I called the synonym Bottom because it inhabits every kind and if type checking involves inspecting it, then there’s a type error. This is akin to the value-level, where undefined is the bottom of the domain (as in domain theory). It inhabits every type and if your program forces evaluation of undefined, then you get a (mostly) fatal run-time error: divergence. The same thing happens at compile-time with Bottom: if you force it, perhaps with Int ~ Bottom, you get a type error (saying Bottom isn’t defined enough), ie a fatal compile-time error (“compile-time divergence”?).

(The deferred type errors of Vytiniotis, Peyton Jones, and Magalhães are too clever to not mention here!)

The Bottom type resembles an actual domain theoretic bottom element, since it inhabits every kind and it’s a normal form but not a value. Yet it is not an actual bottom because type-level reduction — ie simplification via type family and type class instances — can manipulate Bottom in what would be a discontinuous way. For example, GHC synthesizes a coercion for Bottom ~ Bottom, but not for Bottom ~ Int. If you turn an argument (like Int) into a less defined type (like Bottom) and get more information out of a function, then it is discontinuous. Continuous means “more info in, more info out”, crudely. I get the feeling that, in domain theory, discontinuous things are suspicious. Is there already a known story about this discontinuous-seeming behavior in System FC? Does it matter?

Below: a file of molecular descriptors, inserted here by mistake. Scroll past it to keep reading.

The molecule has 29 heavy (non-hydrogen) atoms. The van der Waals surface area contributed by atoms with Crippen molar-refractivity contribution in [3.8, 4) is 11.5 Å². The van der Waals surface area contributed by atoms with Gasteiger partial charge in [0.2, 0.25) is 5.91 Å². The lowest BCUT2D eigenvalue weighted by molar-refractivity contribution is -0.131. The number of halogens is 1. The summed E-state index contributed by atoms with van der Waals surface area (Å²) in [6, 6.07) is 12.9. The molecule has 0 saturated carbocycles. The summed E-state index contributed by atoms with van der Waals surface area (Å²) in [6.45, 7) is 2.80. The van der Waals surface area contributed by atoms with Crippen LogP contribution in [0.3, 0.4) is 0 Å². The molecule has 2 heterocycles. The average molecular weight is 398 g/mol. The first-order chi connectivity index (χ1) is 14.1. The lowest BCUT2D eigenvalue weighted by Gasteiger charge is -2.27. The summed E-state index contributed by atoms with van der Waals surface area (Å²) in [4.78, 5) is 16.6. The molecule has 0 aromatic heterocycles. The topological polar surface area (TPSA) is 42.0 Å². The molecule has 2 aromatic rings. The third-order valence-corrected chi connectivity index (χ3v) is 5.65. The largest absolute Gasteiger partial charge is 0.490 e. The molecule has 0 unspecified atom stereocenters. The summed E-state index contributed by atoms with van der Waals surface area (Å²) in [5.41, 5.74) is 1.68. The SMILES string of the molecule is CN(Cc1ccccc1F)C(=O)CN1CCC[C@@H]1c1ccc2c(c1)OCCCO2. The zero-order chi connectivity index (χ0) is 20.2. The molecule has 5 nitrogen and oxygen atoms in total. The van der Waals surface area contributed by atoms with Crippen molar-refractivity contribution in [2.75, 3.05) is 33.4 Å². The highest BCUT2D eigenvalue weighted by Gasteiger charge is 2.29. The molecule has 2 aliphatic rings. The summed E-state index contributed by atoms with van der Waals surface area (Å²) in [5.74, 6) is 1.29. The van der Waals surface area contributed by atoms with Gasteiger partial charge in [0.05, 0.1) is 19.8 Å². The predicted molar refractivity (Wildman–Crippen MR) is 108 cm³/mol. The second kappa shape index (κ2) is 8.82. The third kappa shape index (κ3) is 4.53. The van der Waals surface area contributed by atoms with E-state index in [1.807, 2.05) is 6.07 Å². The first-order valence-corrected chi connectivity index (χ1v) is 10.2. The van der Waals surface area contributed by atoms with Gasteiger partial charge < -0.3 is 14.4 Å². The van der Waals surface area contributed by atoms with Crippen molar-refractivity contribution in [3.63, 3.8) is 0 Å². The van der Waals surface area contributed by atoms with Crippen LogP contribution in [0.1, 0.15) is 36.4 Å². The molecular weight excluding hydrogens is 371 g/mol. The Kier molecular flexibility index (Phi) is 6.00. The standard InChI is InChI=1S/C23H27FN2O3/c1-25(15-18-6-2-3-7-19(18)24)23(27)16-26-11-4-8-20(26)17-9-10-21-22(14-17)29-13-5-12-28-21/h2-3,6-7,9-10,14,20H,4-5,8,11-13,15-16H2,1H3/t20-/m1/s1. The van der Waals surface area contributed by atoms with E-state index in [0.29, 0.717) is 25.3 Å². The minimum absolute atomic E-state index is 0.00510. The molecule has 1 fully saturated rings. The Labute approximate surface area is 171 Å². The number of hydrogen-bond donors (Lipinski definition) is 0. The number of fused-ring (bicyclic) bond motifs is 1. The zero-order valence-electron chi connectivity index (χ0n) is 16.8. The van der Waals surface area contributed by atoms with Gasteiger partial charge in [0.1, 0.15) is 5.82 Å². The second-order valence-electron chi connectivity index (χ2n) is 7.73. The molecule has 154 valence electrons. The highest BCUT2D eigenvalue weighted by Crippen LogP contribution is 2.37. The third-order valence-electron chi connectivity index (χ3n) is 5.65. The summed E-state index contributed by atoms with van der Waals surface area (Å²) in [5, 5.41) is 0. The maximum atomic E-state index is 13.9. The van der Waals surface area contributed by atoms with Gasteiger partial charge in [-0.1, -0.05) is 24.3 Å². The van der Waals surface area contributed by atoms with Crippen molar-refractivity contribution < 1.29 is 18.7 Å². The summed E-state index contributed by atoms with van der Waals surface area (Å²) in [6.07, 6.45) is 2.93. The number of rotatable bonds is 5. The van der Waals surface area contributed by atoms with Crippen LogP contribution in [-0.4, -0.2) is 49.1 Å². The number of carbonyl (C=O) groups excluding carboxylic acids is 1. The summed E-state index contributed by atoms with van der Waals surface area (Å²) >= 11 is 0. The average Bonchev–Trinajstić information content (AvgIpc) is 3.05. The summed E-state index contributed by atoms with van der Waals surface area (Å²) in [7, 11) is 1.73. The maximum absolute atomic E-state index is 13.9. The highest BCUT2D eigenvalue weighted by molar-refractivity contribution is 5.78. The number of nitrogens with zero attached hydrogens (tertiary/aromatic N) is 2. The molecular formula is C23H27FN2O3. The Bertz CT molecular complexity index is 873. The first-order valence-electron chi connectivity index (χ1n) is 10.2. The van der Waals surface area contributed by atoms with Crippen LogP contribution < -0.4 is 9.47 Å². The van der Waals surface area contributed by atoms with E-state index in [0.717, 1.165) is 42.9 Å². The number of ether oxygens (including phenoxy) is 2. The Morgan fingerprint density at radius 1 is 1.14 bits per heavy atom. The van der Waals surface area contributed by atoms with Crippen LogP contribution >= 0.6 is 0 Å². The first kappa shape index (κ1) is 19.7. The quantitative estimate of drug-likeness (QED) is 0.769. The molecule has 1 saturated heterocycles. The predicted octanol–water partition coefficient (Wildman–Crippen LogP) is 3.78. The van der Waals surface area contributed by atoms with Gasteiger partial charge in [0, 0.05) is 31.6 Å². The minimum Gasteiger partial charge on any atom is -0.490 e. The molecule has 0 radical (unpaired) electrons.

Given XOverlappingTypeFamilies, I think we’ll also be able to define a discontinuous type family, Equal.

type family Equal (a :: k) (b :: k) :: Bool
type instance where
  Equal a a = True
  Equal a b = False

I’m assuming that Richard’s overlapping type family instances uses general reflexivity just like the non-linear patterns of instance heads, so that Equal Bottom Int is a normal form, but Equal Bottom Bottom reduces to True.

GHC’s type equality ~ is actually the propositional (type) equality of System FC pro, which indicates why it seems discontinuous: it is not defined soley in terms of reduction. One of the rules in that paper defining ~ is reflexivity, which is purely syntactic, so Bottom is determined equal to Bottom without reducing either argument. Only if the terms are not syntactically equivalent does the equality test need to do something like weak-head normal form reduction on the types and recur. In other words, an equality test is only strict if the argument types are syntactically distinct.

Again, this is far from non-sensical. Some notion of syntactic reflexivity is in fact required for a type variable to be equal to itself since type variables do not reduce. However, perhaps we could restrict reflexivity to disallow its invocation at type terms like Bottom, which do not involve type variables. Or perhaps add a primitive bottom type term that is not ~-equivalent to anything, even itself. I’m unaware of any programs that would be ill-typed under this restriction. But I’m also only aware of one program that would be well-typed because of it 🙂 — and it might also complicate and harm the efficiency of the GHC implemention of type equality.

(If someone can predict what lies down this path — good or bad — I’d appreciate it.)